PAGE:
If the militia in the late 1700s were akin to Dad’s Army, the commander of the Westmorland Militia was… well, he was Wicked Jimmy.
Most families have a black sheep somewhere down the centuries, but the term doesn’t seem quite enough to describe James Lowther, the first Earl of Lonsdale. Known as Wicked Jimmy after his death, I suspect he had a few nicknames privately while he was alive. Corrupt, heartless, merciless, a bully… A talk reported in the Cumberland & Westmorland Herald in 2013 gives a flavour of the man.
Hands up, his attempted land grab of Inglewood Forest in the 1760s (from the Duke of Portland) seems to have forced one of my ancestors to give up a farm the family had occupied for generations. For in 1765, Wicked Jimmy served 400 freeholders in Penrith and Inglewood Forest with writs of ejectment. And it was between 1765 and 1768 that my ancestor moved to Torpenhow.
However, in the interests of fair play, the following is presented as impartially as possible!
Perculation and oppression
House of Commons, Monday, May 5, 1783
Lord Maitland presented a petition, signed by four officers of the Westmorland Militia, complaining that the regiment’s commander, Sir James Lowther, had been guilty of ‘great peculation and oppression’.
‘Peculation’ was embezzlement of public property.
Daniel Parker Coke (MP for Derby) seconded the motion.
General Conway outlined the history of the matter, saying it had begun in July 1781, when charges had been made against the baronet. Some of his accusers hadn’t been ‘of the military profession’ and therefore might not be thought the most proper prosecutors for a military offence.
The charges were:
- that the honourable gentleman had given false certificates of the raising of some companies in his regiment;
- that he afterwards supported them by false musters and false returns;
- that drawing on the agents for full companies, he converted great sums of money to his own use;
- that the regiment was in rags;
- that their arms were unserviceable.
General Henry Seymour Conway had investigated, and a board of general officers, who didn’t think there was sufficient grounds for a court-martial.
The general thought the charge of false musters was groundless, as the regiment was complete on inspection.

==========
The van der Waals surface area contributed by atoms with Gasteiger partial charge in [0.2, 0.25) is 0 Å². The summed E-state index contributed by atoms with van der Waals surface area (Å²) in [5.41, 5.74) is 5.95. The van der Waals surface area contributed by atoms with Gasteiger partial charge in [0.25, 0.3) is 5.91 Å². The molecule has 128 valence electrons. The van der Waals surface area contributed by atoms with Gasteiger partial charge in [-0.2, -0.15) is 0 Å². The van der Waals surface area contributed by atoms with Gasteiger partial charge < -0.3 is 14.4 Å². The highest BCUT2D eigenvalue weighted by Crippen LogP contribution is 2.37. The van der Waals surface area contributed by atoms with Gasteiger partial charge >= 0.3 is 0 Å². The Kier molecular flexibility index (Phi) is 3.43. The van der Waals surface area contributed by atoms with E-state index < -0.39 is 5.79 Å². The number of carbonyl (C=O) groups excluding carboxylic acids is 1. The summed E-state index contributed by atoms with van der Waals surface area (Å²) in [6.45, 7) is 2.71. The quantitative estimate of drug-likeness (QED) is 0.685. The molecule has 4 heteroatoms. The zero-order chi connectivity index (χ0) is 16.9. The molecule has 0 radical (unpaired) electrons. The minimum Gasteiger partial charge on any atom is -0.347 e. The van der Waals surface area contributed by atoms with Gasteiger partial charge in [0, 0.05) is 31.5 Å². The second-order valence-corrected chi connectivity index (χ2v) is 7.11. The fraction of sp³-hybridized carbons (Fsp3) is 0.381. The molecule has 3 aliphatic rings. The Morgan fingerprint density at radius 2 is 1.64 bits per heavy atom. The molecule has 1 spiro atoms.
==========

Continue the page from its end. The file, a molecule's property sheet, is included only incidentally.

Their clothing was finer than that of any other regiment, the lining finer by much than ordinary, and the buttons very handsome.
The idea of the baronet pocketing money was laughable, given the unpaid bills were for small sums.
As to the arms, the baronet had applied for new ones.
Wicked Jimmy’s response
Sir James’ defence was delightful!
He said one of his accusers – a Whitehaven apothecary called Jackson – had no connection with Westmorland and was a man of no property.
He, on the other hand, was ‘the owner of land, fire and water’, in a town that had grown under the ‘fostering care’ of his family.
He said he had paid Mr Rice the music master £300 to teach his regimental band to play. And dwelt much on the poverty of some of his accusers, seeming to infer that made them likely to be lying.
SIr Charles Turner intervened here, saying he would not put up with such accusastions against the poor. The House of Commons was the best place the poor could seek justice against the rich and powerful, and he would ever lean in their favour.
Charles James Fox said Lord Maitland’s intentions (in presenting the petition) were most patriotic, but the House wasn’t the place for such petitions. He was also satisfied with the baronet’s defence.
In the end, the House decided not to bring up the petition.
Besmirching the opposition
In early April 1783, one Captain Ralph Gowland of the Westmorland Militia distributed hand bills trying to prejudice the character of Robertson Lidderdale. Lidderdale paid for a notice in the Cumberland Pacquet, saying he was a party to the petition to Parliament about the regiment. He expressed his contempt for Gowland, hinting at behaviour that made it ‘impossible to consider him a gentleman’.
Lidderdale signed off ‘formerly Cornet in the Greys, and late Captain-Lieutenant in the Westmorland’.
Lidderdale had resigned his commission in the militia in August 1782, along with a Captain Robertson, and Lieutenants Jackson, Gill, and Dunn. Was Lt Jackson the ‘man of no property’ Lowther disparaged?
Newspapers of the time went into a little more detail. Lowther admitted the regiment had been short of numbers. But he claimed that Jackson’s motive was political.
Of the other petitioners, he claimed Harrison had quarrelled with regiments and employers.
Gill was ‘an insignificant person of around £20 a year, who’d left the regiment because he was slovenly and given to drinking’.
Thompson was of little repute and motivated by ‘spleen’: Lowther was prosecuting a relation of his, on a fraud allegation.
And Lidderdale had “quit the regiment in disgust because he wasn’t allowed to keep a dirty little whore in the same house as the Lady of the Lieutenant Colonel”.
Sir Charles Turner said it was wrong of Lowther to vilify the petitioners. Mr Fox agreed.
And James Martin (MP for Tewkesbury) wondered how, if the petitioners were as bad as described, Lowther had disgraced the regiment so much by giving them commissions!